November 15, 2007 – The Targum Shlishi Foundation is leading an informational and fundraising effort to support the task of locating mass graves of Jews massacred by Nazis in the Ukraine, and to uncover the history of that time. This essential work is being led by Father Patrick Desbois, a Catholic priest based in Paris.
Targum Shlishi has been involved in this effort for the past year, and began seeking financial partners in August 2007; since then, $250,000 from several individuals and foundations, including Targum Shlishi, has been raised as part of an ongoing private funding effort.
Father Desbois’s objective is to locate the sites of mass graves of Jewish victims of the Nazi mobile killing units, the Einsatzgruppen, in the Ukraine. He and a team journey to the Ukraine approximately every other month, collect testimonies from witnesses, locate, verify, and document the sites of mass graves, and collect tangible proof of the genocide.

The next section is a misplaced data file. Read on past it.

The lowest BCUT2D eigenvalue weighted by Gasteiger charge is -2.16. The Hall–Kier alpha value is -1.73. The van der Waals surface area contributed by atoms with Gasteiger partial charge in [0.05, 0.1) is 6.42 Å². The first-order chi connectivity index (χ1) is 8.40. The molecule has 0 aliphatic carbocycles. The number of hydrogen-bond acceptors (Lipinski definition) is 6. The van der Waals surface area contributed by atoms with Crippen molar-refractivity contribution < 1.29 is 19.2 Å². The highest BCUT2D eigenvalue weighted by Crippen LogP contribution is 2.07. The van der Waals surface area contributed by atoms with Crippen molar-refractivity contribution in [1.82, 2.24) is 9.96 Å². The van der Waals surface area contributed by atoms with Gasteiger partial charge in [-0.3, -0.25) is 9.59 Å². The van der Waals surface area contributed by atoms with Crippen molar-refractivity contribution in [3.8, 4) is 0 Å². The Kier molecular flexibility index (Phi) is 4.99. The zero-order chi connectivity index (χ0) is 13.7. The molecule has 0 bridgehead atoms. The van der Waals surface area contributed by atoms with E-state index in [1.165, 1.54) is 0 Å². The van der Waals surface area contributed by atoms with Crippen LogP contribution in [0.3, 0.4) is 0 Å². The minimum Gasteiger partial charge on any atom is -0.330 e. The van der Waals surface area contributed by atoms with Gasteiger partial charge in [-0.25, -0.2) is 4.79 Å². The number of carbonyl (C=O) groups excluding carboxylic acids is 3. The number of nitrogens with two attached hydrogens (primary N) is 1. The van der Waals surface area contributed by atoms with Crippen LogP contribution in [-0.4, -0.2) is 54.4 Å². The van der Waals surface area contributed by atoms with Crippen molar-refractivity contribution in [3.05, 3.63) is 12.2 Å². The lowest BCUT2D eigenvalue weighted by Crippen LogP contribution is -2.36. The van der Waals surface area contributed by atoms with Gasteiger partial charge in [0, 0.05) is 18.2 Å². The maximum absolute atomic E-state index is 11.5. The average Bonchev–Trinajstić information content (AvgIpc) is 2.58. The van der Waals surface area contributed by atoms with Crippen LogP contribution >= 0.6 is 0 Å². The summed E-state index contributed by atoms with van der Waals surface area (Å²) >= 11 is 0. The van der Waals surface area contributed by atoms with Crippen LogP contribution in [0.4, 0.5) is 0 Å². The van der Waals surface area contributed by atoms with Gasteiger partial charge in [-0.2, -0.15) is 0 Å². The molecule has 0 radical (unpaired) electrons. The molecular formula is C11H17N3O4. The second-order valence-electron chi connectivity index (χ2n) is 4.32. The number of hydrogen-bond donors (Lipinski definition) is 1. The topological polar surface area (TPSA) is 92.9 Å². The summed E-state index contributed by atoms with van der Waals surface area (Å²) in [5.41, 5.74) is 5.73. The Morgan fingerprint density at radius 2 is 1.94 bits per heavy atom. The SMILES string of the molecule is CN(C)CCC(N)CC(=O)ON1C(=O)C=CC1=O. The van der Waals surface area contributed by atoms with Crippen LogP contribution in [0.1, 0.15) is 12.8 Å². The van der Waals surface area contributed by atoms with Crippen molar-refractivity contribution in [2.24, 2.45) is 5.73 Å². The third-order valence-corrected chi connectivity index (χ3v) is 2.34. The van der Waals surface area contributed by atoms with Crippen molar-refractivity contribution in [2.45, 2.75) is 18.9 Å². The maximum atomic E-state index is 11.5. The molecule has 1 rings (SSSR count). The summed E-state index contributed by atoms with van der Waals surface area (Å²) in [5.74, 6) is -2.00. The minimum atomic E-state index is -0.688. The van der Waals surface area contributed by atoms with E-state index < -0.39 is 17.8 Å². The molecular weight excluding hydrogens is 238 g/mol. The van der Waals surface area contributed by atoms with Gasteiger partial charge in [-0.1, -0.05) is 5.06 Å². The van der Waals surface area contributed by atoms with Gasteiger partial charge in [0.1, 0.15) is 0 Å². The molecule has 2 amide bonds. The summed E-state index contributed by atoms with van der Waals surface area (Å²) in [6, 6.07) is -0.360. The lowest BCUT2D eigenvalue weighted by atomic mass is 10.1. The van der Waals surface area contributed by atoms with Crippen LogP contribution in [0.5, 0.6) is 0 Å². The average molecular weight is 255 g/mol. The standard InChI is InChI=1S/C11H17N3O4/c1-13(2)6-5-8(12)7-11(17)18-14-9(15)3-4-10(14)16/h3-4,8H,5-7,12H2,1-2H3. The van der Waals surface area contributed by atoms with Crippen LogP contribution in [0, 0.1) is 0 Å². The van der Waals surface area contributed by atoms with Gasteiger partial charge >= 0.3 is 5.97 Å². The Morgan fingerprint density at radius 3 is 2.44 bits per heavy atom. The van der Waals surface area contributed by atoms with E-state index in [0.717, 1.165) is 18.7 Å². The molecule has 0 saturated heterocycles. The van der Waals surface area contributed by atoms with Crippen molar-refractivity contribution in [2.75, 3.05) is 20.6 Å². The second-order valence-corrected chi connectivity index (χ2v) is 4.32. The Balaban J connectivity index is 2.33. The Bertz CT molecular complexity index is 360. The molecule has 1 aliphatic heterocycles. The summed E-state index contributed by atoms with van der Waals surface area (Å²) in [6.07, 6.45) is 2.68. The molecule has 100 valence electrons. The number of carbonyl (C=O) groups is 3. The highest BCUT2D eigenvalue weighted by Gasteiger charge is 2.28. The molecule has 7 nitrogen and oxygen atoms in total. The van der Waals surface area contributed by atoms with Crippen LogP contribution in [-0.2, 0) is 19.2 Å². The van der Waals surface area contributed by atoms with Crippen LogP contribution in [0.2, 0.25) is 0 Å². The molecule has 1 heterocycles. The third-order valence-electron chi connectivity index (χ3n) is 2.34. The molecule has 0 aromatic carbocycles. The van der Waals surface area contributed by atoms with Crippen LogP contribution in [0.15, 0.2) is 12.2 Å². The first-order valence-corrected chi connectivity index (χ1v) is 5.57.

“We believe that Father Desbois’s work is critically important, and he’s been doing all of this on a shoestring budget,” explains Aryeh Rubin, director of Targum Shlishi. “This is the first time we’ve approached friends and partners to raise significant dollars. Targum Shlishi is doing this because I thought that we could play a role in helping to recover and preserve history by making people aware of Father Desbois’s work and helping to raise funds.”
Very little is known about the Holocaust in this region. In less than two years, from June 1941 until the spring of 1943, an estimated 1.25 million Jews were massacred in the Soviet Union by the Einsatzgruppen (Father Desbois’s research supports more recent estimates that 1.5 million Jews were murdered in the Ukraine, over a longer time period). The Jewish populations of whole villages were slaughtered in hours; entire regions were annihilated in an afternoon. Unlike in the concentration camps, there were few survivors to tell the world what had happened.